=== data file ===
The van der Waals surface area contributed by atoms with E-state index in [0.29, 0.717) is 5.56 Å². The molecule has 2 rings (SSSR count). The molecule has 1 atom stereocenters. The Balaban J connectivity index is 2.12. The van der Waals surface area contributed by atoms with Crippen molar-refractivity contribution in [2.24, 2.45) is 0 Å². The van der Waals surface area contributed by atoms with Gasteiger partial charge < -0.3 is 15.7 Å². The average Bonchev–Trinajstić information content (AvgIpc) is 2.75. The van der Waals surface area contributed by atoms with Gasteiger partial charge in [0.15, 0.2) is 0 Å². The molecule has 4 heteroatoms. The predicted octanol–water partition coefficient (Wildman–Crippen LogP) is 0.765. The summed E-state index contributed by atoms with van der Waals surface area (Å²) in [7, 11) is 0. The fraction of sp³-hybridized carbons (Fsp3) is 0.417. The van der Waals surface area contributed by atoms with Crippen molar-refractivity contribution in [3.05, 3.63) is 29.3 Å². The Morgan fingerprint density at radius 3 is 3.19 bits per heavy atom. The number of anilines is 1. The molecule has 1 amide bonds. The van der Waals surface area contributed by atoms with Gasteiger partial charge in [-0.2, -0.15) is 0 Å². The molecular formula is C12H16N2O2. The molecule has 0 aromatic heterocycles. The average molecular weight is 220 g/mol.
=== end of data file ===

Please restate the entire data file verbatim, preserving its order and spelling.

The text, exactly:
The van der Waals surface area contributed by atoms with E-state index in [0.29, 0.717) is 5.56 Å². The molecule has 2 rings (SSSR count). The molecule has 1 atom stereocenters. The Balaban J connectivity index is 2.12. The van der Waals surface area contributed by atoms with Crippen molar-refractivity contribution in [2.24, 2.45) is 0 Å². The van der Waals surface area contributed by atoms with Gasteiger partial charge < -0.3 is 15.7 Å². The average Bonchev–Trinajstić information content (AvgIpc) is 2.75. The van der Waals surface area contributed by atoms with Gasteiger partial charge in [0.15, 0.2) is 0 Å². The molecule has 4 heteroatoms. The predicted octanol–water partition coefficient (Wildman–Crippen LogP) is 0.765. The summed E-state index contributed by atoms with van der Waals surface area (Å²) in [7, 11) is 0. The fraction of sp³-hybridized carbons (Fsp3) is 0.417. The van der Waals surface area contributed by atoms with Crippen molar-refractivity contribution in [3.05, 3.63) is 29.3 Å². The Morgan fingerprint density at radius 3 is 3.19 bits per heavy atom. The number of anilines is 1. The molecule has 1 amide bonds. The van der Waals surface area contributed by atoms with Gasteiger partial charge in [-0.2, -0.15) is 0 Å². The molecular formula is C12H16N2O2. The molecule has 0 aromatic heterocycles. The average molecular weight is 220 g/mol.